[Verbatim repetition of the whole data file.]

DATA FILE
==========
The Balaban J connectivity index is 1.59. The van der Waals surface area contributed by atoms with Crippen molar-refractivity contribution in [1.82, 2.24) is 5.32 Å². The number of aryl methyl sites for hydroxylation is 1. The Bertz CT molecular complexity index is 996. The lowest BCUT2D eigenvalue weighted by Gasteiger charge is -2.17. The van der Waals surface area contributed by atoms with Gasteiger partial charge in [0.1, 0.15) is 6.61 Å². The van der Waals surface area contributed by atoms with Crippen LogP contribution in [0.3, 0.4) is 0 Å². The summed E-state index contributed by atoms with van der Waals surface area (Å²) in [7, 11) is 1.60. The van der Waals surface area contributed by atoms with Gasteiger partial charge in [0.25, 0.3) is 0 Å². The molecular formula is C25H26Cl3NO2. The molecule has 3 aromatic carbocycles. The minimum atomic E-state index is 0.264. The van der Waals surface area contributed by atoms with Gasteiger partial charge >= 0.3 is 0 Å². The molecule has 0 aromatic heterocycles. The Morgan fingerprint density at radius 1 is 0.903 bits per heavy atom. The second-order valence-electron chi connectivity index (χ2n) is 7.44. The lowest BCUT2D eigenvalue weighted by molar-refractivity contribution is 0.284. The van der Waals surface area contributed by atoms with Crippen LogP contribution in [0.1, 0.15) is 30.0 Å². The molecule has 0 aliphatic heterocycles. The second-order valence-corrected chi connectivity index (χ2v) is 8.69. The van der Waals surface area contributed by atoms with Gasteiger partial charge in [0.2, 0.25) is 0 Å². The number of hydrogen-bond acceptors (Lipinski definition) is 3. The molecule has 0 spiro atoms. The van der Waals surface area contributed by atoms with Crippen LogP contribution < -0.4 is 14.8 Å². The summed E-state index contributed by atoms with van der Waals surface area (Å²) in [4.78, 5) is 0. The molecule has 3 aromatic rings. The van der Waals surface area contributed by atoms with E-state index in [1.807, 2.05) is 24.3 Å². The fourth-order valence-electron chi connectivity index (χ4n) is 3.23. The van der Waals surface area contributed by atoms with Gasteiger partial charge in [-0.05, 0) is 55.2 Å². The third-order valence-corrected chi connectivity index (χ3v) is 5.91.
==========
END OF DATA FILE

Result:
The Balaban J connectivity index is 1.59. The van der Waals surface area contributed by atoms with Crippen molar-refractivity contribution in [1.82, 2.24) is 5.32 Å². The number of aryl methyl sites for hydroxylation is 1. The Bertz CT molecular complexity index is 996. The lowest BCUT2D eigenvalue weighted by Gasteiger charge is -2.17. The van der Waals surface area contributed by atoms with Gasteiger partial charge in [0.1, 0.15) is 6.61 Å². The van der Waals surface area contributed by atoms with Crippen LogP contribution in [0.3, 0.4) is 0 Å². The summed E-state index contributed by atoms with van der Waals surface area (Å²) in [7, 11) is 1.60. The van der Waals surface area contributed by atoms with Gasteiger partial charge in [0.25, 0.3) is 0 Å². The molecular formula is C25H26Cl3NO2. The molecule has 3 aromatic carbocycles. The minimum atomic E-state index is 0.264. The van der Waals surface area contributed by atoms with Gasteiger partial charge >= 0.3 is 0 Å². The molecule has 0 aromatic heterocycles. The Morgan fingerprint density at radius 1 is 0.903 bits per heavy atom. The second-order valence-electron chi connectivity index (χ2n) is 7.44. The lowest BCUT2D eigenvalue weighted by molar-refractivity contribution is 0.284. The van der Waals surface area contributed by atoms with Crippen LogP contribution in [0.1, 0.15) is 30.0 Å². The molecule has 0 aliphatic heterocycles. The second-order valence-corrected chi connectivity index (χ2v) is 8.69. The van der Waals surface area contributed by atoms with Gasteiger partial charge in [0.2, 0.25) is 0 Å². The number of hydrogen-bond acceptors (Lipinski definition) is 3. The molecule has 0 spiro atoms. The van der Waals surface area contributed by atoms with Crippen LogP contribution < -0.4 is 14.8 Å². The summed E-state index contributed by atoms with van der Waals surface area (Å²) in [4.78, 5) is 0. The molecule has 3 aromatic rings. The van der Waals surface area contributed by atoms with E-state index in [1.807, 2.05) is 24.3 Å². The fourth-order valence-electron chi connectivity index (χ4n) is 3.23. The van der Waals surface area contributed by atoms with Gasteiger partial charge in [-0.05, 0) is 55.2 Å². The third-order valence-corrected chi connectivity index (χ3v) is 5.91.